Lindsey Vonn's return highlights Friday night's Olympic slate

Pyeongchang Olympics Ski Vonn
It figures to be an emotional night for Lindsey Vonn, who is returning to Olympic competition for the first time in eight years.

Observations and impressions as ugly Thursday gives way to Lindsey Friday.

Friday night’s highlight

Lindsey Vonn described herself as a caged animal. She missed the 2014 Olympics because of a knee injury and had to sit idle for more than a week at the 2018 Games before her first competition.

The waiting will end tonight.

Vonn will be in the field for the super giant slalom (8 p.m., NBC), or the super-G, as it’s more popularly known. There are more turns than in the downhill event, which is a much faster version of the giant slalom. Vonn was third in the super-G at the 2010 Games in Vancouver.

[Friday’s full TV schedule]

She won two World Cup races the weekend before the 2018 Games opened and, at 33, is trying to become the oldest Alpine skier to win Olympic gold.

 

Camera icon Ahn Young-joon, / AP File Photo
File Photo: Lindsey Vonn is likely to compete in three Olympic events: the super-G, the downhill and combined.

 

“In 2010, I was a much healthier athlete,” Vonn said. “But in 2018, I’m a much stronger athlete, not just physically but mostly mentally. I’ve overcome a lot. I know what I’m capable of, and I think I know how to handle myself better than I did.”

If she wins, she will cry. Even if she doesn’t, she’ll probably cry. Vonn was extremely close to her grandfather, who served in Korea during the war in the mid-20th century and helped get her started by building a mini ski slope when he returned home to Wisconsin.

Don Kildow died in November at 88.

“I feel really good, because it’s not really about me or my career,” she said. “It’s about my grandfather.”

 

 

Also worth a look

The 2018 Olympics were supposed to be Nathan Chen’s figure skating coronation. That’s not going to happen.

He fell twice in the short program Thursday and is in 17th place heading into Friday night’s free skate.

Teammate Adam Rippon, who might not have the technical chops to win gold, stole the show with an exuberant program good enough to place seventh after Thursday.

“I might not be the best,” said Rippon, who used to train in Philadelphia, “but I’m the most fun.”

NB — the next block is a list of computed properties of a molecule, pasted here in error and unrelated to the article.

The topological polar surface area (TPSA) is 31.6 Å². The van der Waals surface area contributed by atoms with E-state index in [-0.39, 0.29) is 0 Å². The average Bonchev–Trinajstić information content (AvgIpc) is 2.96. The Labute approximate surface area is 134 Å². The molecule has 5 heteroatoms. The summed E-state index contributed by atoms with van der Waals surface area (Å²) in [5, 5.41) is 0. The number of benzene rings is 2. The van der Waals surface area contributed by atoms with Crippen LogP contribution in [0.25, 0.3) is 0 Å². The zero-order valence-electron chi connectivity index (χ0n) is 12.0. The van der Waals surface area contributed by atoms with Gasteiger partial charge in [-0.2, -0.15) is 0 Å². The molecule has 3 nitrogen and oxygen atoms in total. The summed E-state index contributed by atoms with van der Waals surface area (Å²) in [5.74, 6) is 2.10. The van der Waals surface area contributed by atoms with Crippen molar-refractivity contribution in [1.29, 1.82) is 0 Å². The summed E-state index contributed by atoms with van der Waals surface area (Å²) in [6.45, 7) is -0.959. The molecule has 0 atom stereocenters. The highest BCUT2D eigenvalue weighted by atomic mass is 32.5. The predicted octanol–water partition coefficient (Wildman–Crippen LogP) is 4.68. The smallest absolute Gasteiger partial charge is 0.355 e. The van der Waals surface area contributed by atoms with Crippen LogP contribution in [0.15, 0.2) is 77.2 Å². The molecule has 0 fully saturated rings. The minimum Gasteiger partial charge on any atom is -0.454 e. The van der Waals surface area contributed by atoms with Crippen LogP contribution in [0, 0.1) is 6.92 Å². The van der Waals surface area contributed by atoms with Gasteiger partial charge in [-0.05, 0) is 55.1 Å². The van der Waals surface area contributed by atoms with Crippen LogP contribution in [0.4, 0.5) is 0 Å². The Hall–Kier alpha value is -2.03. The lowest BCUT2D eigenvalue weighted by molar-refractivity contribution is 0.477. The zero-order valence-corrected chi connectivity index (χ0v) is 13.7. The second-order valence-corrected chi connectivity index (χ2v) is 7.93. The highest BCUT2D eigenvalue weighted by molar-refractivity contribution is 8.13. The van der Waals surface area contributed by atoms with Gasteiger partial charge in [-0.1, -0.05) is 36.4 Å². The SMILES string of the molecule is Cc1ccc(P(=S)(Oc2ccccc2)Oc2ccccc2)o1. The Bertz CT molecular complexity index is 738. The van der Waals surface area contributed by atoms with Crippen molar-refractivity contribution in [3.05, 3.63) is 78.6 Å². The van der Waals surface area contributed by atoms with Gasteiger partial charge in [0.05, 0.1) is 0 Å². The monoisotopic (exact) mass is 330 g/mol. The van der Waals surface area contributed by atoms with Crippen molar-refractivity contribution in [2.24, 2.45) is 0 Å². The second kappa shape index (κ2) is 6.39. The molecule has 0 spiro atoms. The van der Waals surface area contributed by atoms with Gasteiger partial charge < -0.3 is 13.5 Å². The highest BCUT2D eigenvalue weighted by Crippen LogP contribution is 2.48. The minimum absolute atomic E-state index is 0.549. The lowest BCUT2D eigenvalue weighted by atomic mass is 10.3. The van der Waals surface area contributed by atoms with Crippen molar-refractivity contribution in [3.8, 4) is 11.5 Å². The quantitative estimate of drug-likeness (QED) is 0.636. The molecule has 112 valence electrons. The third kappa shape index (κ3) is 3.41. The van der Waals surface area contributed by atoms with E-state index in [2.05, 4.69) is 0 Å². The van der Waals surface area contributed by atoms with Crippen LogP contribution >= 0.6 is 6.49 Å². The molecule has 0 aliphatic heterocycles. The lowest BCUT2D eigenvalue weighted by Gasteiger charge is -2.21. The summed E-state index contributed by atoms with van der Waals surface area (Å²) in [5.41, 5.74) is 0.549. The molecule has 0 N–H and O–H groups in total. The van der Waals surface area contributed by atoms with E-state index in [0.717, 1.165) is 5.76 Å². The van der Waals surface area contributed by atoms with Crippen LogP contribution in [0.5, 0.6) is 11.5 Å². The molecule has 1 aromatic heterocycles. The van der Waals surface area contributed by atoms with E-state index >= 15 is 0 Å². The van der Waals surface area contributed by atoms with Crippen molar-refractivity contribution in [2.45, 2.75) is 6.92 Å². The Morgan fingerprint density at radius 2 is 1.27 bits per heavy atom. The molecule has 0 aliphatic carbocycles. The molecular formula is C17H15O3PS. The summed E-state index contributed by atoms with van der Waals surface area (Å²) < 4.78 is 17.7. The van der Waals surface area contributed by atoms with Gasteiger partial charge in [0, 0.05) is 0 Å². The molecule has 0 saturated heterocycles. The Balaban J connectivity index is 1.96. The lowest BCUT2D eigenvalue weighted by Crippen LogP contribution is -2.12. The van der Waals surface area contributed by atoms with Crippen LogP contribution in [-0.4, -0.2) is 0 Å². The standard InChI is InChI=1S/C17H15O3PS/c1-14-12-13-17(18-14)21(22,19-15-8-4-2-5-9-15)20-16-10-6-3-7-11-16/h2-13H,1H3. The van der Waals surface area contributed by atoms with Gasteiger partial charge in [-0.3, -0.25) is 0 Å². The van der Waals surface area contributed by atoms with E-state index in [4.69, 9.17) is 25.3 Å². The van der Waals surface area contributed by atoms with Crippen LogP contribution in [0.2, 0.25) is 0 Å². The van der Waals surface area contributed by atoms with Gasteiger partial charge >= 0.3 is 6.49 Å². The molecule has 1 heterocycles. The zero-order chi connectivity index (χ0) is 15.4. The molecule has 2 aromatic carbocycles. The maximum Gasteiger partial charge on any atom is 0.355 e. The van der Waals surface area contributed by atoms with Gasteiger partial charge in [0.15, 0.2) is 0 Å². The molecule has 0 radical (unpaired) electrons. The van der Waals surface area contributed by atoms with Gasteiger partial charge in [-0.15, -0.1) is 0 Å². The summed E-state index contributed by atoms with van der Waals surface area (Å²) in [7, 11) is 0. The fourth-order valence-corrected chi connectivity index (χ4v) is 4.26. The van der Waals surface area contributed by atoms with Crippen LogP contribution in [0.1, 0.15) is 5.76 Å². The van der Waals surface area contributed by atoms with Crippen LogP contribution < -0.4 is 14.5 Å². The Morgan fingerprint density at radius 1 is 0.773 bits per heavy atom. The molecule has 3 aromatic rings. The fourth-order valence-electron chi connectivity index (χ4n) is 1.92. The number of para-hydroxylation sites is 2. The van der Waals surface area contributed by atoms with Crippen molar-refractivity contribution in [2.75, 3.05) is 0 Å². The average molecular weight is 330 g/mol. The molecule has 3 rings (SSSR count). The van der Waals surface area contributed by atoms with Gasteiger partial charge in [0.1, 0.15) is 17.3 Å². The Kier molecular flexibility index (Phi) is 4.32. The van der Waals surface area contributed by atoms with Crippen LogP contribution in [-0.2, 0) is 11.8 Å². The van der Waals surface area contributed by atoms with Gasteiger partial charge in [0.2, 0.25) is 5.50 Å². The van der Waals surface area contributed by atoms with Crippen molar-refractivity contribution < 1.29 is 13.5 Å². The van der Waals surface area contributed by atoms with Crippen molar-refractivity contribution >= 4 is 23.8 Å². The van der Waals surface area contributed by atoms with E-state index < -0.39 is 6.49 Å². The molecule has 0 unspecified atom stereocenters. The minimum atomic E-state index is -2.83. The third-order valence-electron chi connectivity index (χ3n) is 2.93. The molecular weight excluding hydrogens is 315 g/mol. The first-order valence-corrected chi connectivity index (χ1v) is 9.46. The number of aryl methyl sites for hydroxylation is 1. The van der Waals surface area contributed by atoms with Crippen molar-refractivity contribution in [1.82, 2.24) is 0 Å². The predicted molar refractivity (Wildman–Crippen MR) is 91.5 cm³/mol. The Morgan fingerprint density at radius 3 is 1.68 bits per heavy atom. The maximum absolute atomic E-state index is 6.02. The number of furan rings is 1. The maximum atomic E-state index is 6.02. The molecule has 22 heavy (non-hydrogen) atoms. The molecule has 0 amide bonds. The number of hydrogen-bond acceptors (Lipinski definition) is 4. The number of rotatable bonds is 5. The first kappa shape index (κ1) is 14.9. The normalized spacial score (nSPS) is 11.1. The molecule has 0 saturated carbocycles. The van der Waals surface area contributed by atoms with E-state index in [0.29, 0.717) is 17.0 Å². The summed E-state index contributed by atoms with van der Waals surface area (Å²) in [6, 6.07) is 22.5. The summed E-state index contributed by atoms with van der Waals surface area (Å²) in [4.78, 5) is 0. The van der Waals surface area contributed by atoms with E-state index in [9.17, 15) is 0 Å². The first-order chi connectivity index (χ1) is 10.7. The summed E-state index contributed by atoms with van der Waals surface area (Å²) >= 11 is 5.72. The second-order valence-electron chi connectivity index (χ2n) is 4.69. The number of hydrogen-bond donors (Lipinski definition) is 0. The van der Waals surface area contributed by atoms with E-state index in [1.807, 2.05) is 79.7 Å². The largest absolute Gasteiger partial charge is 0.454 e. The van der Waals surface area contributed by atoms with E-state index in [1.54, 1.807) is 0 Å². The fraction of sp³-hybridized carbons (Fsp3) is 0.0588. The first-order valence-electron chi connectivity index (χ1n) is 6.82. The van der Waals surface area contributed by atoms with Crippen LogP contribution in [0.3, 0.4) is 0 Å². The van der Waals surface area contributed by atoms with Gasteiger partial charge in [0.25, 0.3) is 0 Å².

[Adam Rippon has no time for Mike Pence]

American Vincent Zhou is 12th heading into Friday.

Reigning world champion Yuzuru Hanyu, of Japan, is trying to win his second consecutive Olympic gold. He’s ahead of Spain’s Javier Fernandez and Japanese teammate Shoma Uno.

Hanyu’s score of 111.68 is an Olympic record for the short program. (By comparison, Chen’s score was 82.27.) The last man to win consecutive figure skating Olympic golds was American Dick Button in 1948-52, which was at the height of the Korean War.

Olympic gold medalists (since World War II)/

Men’s figure skating singles

Year Winner Country
2014 Yuzuru Hanyu Japan
2010 Evan Lysacek United States
2006 Evgeni Plushenko Russia
2002 Alexei Yagudin Russia
1998 Ilia Kulik Russia
1994 Alexei Urmanov Russia
1992 Viktor Petrenko Unified Team
1988 Brian Boitano United States
1984 Scott Hamilton United States
1980 Robin Cousins Great Britain
1976 John Curry Great Britain
1972 Ondrej Nepela Czechoslovakia
1968 Wolfgang Schwarz Austria
1964 Manfred Schnelldorfer Germany
1960 David Jenkins United States
1956 Hayes Alan Jenkins United States
1952 Dick Button United States
1948 Dick Button United States

 

This and that

*Mikaela Shiffrin decided not to enter Friday’s super-G, but she will race against Vonn on Tuesday in the downhill. That’ll be cool.

*Swedish defenseman Rasmus Dahlin saw his first action of the Olympics, playing 4 minutes, 36 seconds in a 1-0 win over Germany. Dahlin, projected to be the No. 1 overall pick in the NHL draft in June, did not play in the third period.

*Patrick Thoresen scored Norway’s only goal in a 5-1 loss to Finland. Flyers fans might remember Thoresen’s making just about the ultimate sacrifice when he blocked a Mike Green slap shot during a 2008 playoff game against the Capitals with his, um, groin. Thoresen missed one game. Hockey players are nuts.

*Friday night’s men’s hockey game will be Canada vs. Czech Republic (10 p.m., NBCSN).

*The United States men’s hockey team will play the Olympic Athletes from Russia on Saturday morning (7 a.m., NBCSN). The Russians are playing under the Olympic flag after the country was disqualified because of a massive doping scandal. Russia beat Slovenia, 8-2, on Thursday. Slovenia beat the U.S. earlier in the week.

 

 

U.S. medalists (8)

Through 12 p.m. Eastern, Friday, Feb. 16

Gold (5):

Mikaela Shiffrin (women’s giant slalom)

Shaun White (snowboarding/men’s halfpipe)

Chloe Kim (snowboarding/women’s halfpipe)

Jamie Anderson (snowboarding/women’s slopestyle)

Red Gerard (snowboarding/men’s slopestyle)

Silver (1):

Chris Mazdzer (luge/men’s singles)

Bronze (2):

Arielle Gold (snowboarding/women’s halfpipe)

U.S. Team (figure skating)

NBCOlympics.com medal standings

And finally …

Watching NBC’s Hoda Kotb hug a disappointed Mikaela Shiffrin after an interview following Shiffrin’s fourth-place finish wasn’t nearly as nauseating as seeing Savannah Guthrie give a belated Valentine’s Day gift to Lindsey Vonn. C’mon, folks. Objectivity. Neutrality.

As late colleague Stan Hochman, the ultimate pro among sports journalists, surely would say, “It was a disaster.”